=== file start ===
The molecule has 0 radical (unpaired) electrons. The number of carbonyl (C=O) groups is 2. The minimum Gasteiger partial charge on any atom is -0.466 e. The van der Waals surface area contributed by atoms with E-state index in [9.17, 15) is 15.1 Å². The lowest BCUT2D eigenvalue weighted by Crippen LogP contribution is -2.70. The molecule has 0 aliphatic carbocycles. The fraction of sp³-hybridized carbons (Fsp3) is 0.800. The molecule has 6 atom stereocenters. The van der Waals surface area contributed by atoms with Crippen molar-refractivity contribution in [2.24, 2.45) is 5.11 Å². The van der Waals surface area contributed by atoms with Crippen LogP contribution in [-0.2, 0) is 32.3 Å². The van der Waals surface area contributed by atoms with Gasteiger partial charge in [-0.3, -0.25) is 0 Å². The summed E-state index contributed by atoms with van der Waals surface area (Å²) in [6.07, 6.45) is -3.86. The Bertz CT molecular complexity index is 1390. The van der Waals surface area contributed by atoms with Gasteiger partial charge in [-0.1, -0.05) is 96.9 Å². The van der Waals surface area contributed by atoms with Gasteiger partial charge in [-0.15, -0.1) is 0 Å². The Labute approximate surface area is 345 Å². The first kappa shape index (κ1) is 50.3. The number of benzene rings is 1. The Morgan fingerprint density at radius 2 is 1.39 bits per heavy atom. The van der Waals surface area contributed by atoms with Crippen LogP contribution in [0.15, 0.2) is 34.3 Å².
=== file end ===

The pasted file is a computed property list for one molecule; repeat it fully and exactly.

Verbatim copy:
The molecule has 0 radical (unpaired) electrons. The number of carbonyl (C=O) groups is 2. The minimum Gasteiger partial charge on any atom is -0.466 e. The van der Waals surface area contributed by atoms with E-state index in [9.17, 15) is 15.1 Å². The lowest BCUT2D eigenvalue weighted by Crippen LogP contribution is -2.70. The molecule has 0 aliphatic carbocycles. The fraction of sp³-hybridized carbons (Fsp3) is 0.800. The molecule has 6 atom stereocenters. The van der Waals surface area contributed by atoms with Crippen molar-refractivity contribution in [2.24, 2.45) is 5.11 Å². The van der Waals surface area contributed by atoms with Crippen LogP contribution in [-0.2, 0) is 32.3 Å². The van der Waals surface area contributed by atoms with Gasteiger partial charge in [-0.3, -0.25) is 0 Å². The summed E-state index contributed by atoms with van der Waals surface area (Å²) in [6.07, 6.45) is -3.86. The Bertz CT molecular complexity index is 1390. The van der Waals surface area contributed by atoms with Gasteiger partial charge in [-0.1, -0.05) is 96.9 Å². The van der Waals surface area contributed by atoms with Gasteiger partial charge in [-0.15, -0.1) is 0 Å². The Labute approximate surface area is 345 Å². The first kappa shape index (κ1) is 50.3. The number of benzene rings is 1. The Morgan fingerprint density at radius 2 is 1.39 bits per heavy atom. The van der Waals surface area contributed by atoms with Crippen LogP contribution in [0.15, 0.2) is 34.3 Å².